Every winter, thousands of Canadians are put in the hospital and hundreds die because of the flu. Yet over half of Canadians do not get the flu shot. Eschia.
The flu shot is free and it is available every year to help protect us from catching the flu. I checked into whether it’s safe or not. Government websites are unanimous that it’s safe to get the flu shot, although some people shouldn’t get it.
People who should not get a shot include children younger than six months and people who have had a severe reaction to the flu shot or any of its ingredients.
Many people say that we can get the flu from the flu shot, but the medical profession says the flu shot is made from an inactivate form of the flu virus, which means that it can’t cause infection. Woohoo!
The following are some of the benefits and risks of the flu shot. Read very carefully eh, lol.
Benefits of the flu shot
First, medical sources say getting the flu shot is the best way to keep from catching the flu. Recent studies show that it reduces the risk of getting the flu by 40 to 60 per cent to among the overall population. Sounds good, eh?
Second, if you do catch the flu, your symptoms may be milder if you got vaccinated. Whoa.
Third, getting the flu shot has been shown to lead to lower rates of flu-related complications or hospitalizations for children younger than five and especially if they are younger than two; adults who are at least 65; women who are pregnant or up to two weeks postpartum; and people with chronic medical conditions like diabetes, lung disease, and heart disease.
Fourth, when you get a flu shot to protect yourself from the flu, you’re also protecting those who can’t get a shot. This includes those who are too young to get vaccinated. Oh ya.
Risks of the flu shot
Sometimes you can get the flu shot and still catch the flu. Say what? Yup, it takes two weeks after getting the flu shot for our bodies to develop immunity and we can still catch the flu during this two-week period.
We can also still get the flu if there wasn’t a good “vaccine match.” Huh? You’re thinking, “What the heck is a good vaccine match?” Right?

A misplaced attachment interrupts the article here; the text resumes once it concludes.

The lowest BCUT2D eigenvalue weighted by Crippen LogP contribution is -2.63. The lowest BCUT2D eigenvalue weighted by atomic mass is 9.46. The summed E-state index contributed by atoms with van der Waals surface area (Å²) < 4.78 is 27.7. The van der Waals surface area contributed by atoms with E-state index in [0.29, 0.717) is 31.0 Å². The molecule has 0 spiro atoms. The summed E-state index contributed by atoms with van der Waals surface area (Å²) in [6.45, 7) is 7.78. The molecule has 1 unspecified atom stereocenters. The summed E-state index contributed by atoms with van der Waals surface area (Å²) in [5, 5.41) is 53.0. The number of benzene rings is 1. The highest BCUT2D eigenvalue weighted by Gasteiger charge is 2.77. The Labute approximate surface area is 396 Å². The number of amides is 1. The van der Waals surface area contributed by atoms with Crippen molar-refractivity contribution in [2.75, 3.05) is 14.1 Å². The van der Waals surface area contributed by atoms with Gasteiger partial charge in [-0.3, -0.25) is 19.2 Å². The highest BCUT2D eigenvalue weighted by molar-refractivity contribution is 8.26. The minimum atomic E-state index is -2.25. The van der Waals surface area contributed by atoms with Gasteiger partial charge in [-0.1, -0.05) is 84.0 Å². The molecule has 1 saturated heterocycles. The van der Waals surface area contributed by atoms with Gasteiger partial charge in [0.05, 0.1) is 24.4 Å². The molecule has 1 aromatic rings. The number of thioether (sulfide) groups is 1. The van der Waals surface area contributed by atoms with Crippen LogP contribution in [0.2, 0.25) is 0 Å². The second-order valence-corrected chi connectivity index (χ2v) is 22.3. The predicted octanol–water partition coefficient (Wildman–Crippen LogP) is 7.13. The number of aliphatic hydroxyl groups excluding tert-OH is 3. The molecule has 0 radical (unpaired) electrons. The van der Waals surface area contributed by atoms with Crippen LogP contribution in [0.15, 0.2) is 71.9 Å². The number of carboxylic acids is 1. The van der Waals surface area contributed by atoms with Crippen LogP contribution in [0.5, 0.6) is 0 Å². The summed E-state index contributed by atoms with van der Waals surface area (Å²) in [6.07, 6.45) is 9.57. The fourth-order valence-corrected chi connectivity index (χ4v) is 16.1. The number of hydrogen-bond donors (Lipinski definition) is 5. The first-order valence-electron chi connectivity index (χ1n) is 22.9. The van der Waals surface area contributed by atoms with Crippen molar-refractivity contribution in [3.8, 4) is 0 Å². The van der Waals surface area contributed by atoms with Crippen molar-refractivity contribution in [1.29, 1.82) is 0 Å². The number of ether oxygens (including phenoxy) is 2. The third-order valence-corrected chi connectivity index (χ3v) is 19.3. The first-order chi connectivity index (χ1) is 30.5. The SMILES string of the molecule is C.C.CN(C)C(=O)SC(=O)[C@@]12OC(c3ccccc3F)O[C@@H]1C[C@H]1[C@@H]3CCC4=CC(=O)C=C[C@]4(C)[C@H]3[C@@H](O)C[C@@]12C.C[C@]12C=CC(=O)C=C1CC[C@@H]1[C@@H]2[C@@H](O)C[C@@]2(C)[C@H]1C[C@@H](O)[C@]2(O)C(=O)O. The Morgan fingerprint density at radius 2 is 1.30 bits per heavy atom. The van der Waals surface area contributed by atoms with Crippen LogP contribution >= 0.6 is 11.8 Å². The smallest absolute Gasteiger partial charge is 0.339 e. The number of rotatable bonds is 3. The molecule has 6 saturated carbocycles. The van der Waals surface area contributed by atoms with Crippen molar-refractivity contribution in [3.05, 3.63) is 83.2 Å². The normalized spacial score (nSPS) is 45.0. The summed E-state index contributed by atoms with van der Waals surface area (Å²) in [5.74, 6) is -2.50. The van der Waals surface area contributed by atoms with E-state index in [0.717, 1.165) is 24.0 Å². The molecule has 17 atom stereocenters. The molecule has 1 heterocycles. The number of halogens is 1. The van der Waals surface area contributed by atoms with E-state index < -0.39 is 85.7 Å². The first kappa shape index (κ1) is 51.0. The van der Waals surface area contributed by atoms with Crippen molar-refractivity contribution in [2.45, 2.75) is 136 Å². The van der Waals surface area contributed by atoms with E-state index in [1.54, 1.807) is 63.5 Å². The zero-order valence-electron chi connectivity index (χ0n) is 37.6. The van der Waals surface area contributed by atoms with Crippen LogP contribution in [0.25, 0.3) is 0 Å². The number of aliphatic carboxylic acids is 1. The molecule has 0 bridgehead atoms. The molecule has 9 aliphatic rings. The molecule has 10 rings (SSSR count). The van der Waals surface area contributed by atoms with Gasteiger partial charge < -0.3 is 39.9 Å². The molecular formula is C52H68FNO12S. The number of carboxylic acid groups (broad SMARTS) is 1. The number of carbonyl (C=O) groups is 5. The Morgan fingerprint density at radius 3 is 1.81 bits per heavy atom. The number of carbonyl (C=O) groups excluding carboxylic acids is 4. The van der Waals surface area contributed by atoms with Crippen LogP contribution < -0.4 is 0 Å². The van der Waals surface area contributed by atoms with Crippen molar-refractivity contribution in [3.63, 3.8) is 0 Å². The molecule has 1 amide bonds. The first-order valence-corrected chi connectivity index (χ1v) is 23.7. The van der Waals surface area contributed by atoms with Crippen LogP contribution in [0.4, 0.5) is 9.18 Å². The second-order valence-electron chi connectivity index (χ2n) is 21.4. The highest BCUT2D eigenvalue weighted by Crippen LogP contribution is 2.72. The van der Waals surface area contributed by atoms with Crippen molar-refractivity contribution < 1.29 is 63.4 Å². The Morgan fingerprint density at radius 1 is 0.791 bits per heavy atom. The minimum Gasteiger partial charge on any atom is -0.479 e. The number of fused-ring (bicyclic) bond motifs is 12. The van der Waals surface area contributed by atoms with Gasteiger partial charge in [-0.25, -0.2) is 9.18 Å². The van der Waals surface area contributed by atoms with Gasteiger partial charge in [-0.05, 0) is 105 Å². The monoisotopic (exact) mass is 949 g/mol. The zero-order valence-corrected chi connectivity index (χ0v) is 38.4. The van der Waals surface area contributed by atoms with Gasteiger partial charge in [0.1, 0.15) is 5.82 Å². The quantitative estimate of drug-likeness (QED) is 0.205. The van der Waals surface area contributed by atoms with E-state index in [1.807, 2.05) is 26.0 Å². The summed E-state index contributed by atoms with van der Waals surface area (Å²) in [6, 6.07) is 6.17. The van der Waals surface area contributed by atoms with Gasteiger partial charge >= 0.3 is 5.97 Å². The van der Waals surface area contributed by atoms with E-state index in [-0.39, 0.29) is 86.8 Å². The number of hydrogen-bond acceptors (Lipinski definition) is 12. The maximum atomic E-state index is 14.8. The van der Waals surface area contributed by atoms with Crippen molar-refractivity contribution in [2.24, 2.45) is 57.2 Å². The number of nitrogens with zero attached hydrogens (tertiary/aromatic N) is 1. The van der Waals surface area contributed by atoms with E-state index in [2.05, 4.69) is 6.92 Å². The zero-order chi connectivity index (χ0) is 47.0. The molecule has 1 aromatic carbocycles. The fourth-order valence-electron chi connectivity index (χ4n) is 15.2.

Well, researchers need to decide what strains of flu to include in the vaccine before flu season starts. The flu shot is not as effective when there’s a poor match between the strains included in the vaccine and the strains that circulate during flu season. Not cool, dude.
Some people may have a negative reaction to the flu shot, and symptoms usually occur within minutes to hours after receiving the vaccine. So the nurse will not let you leave for fifteen minutes.
Symptoms may include difficulty breathing, wheezing, rapid heartbeat, rash or hives, swelling around the eyes and mouth, and feeling weak or dizzy. Whoa.
If you have these symptoms after getting the flu shot, see your doctor. And go to the emergency room if the reaction is a bad one.
On rare occasions, the flu shot can trigger Guillain-Barre Syndrome, which is a rare condition where your immune system begins to attack your peripheral nerves. As Mary would say, “Shut the front door.”
Luckily, it appears you are more likely to get Guillain-Barre Syndrome from the flu than from the flu shot. The chance of getting this rare illness from the flu shot is one in a million. Gotta wonder about those odds!
If you’ve already had Guillain-Barre Syndrome, speak to your doctor before getting vaccinated.
Last year there were 3,657 reported hospitalizations with 223 confirmed deaths from the flu, and over 40,000 reported cases of the flu. But, tons of people had the flu and did not report it. Were you one of those people? I know I didn’t report it last time I caught the flu.
So, there you have it. If you decide it’s worth it, go get a flu shot. If not, find out about the treatment options for the flu.